Moreover, voters who understand the importance of stable democratic institutions do not appreciate it when populists try to take advantage of the system while also claiming to be against it. The second round of the presidential election was repeated in December because the first attempt in May, which Van der Bellen won by six-tenths of 1 percent, was contested by the FPÖ on the grounds of alleged massive ballot irregularities. The Constitutional Court annulled the results, even though in strict legal terms a new vote is necessary only if it’s clear that irregularities influenced the outcome, which was not the case in May. In the December vote, Hofer was much less successful than Van der Bellen in attracting people who hadn’t voted in May, and more people who voted for him in the earlier election decided to stay at home than in Van der Bellen’s case. It seems that at least some of them were punishing Hofer and his party for trying to game the system.
Demagogues may use xenophobic, racist, and exclusionary rhetoric, but those tools become their own platform. With demagogues, voters opt for certain aspects of a candidate’s personality or image that they think will “guarantee change” or make the candidate “incorruptible.” In this sense, they are a bit like members of a religious cult, as faithful as they are vague. In a pluralist society—and Austria has become very diverse over the last quarter-century, first when it accepted refugees fleeing the wars in the former Yugoslavia, and later when it opened itself to immigration from other European Union countries after joining the EU in 1995—members of a cult can form just one (albeit possibly large and internally diverse) interest group. Their outreach to other segments of society remains limited.
Van der Bellen’s victory confirms the importance of attempting to speak to voters outside of one’s own ideological bubble. He managed to attract many more supporters of different candidates from the first round and secured endorsements from the left and center-right, including Chancellor Christian Kern (of the Socialist Democratic Party) and Vice Chancellor Reinhold Mitterlehner (of the conservative Austrian People’s Party). Something similar happened in the 2002 presidential election in France, when a broad spectrum of political forces united against Jean-Marie Le Pen of the Front National.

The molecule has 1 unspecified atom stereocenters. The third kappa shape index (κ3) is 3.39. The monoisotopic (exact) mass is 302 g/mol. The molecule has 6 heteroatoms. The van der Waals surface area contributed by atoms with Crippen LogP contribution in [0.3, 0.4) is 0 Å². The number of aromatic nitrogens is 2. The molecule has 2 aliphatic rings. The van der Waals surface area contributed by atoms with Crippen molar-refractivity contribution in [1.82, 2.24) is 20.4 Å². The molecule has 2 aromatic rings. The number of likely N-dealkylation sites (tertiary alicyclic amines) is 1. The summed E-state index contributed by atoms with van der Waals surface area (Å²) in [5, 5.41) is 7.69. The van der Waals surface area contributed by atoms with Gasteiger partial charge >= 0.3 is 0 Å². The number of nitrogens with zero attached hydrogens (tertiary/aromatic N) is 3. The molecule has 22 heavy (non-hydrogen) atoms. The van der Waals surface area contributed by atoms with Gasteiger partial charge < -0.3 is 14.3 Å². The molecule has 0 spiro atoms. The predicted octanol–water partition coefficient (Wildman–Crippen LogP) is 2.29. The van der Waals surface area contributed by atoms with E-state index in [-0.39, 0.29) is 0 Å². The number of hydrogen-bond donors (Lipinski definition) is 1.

But the true novelty of Van der Bellen’s outreach effort was his decision to appeal to rural and small-town voters on the terrain of Heimat without altering his main message: openness, the unquestioned membership of Austria in the EU, and working closer with European partners to solve common issues like the influx of migrants since 2015. Reaching out while holding ground at the same time paid off. Van der Bellen improved his vote tallies from May in 2,053 of 2,100 Austrian counties and flipped 280 of them in his favor. Hofer flipped just two.
No less important to the outcome is the fact that the vote in December was much more about Austria’s place in the EU than it was about Austria’s response to refugees. The results of the Brexit referendum in June made the December vote seem like it was taking place almost in a different epoch. As Armin Thurnher, the editor in chief of the Viennese weekly Falter, observed ironically in the week before the election, the Austrian “public doesn’t want to leave the EU, but it also doesn’t want to hear any praises of the EU.” And he was right. When it comes to the European Union, Austrians seem to want to have their Sachertorte and eat it, too. The results of a recent Eurobarometer survey, conducted in May 2016, show that 47 percent of Austrians think their country would “better face the future outside of the EU,” but 69 percent are in favor of the European common currency and 51 percent believe that their “voice counts in the EU.” Van der Bellen’s victory, and his unapologetic defense of Austria’s EU membership and the necessity of closer cooperation within the European Union, might prove just enough to awaken Austrians from their much-beloved but unrealistic dream of neutrality within the European community.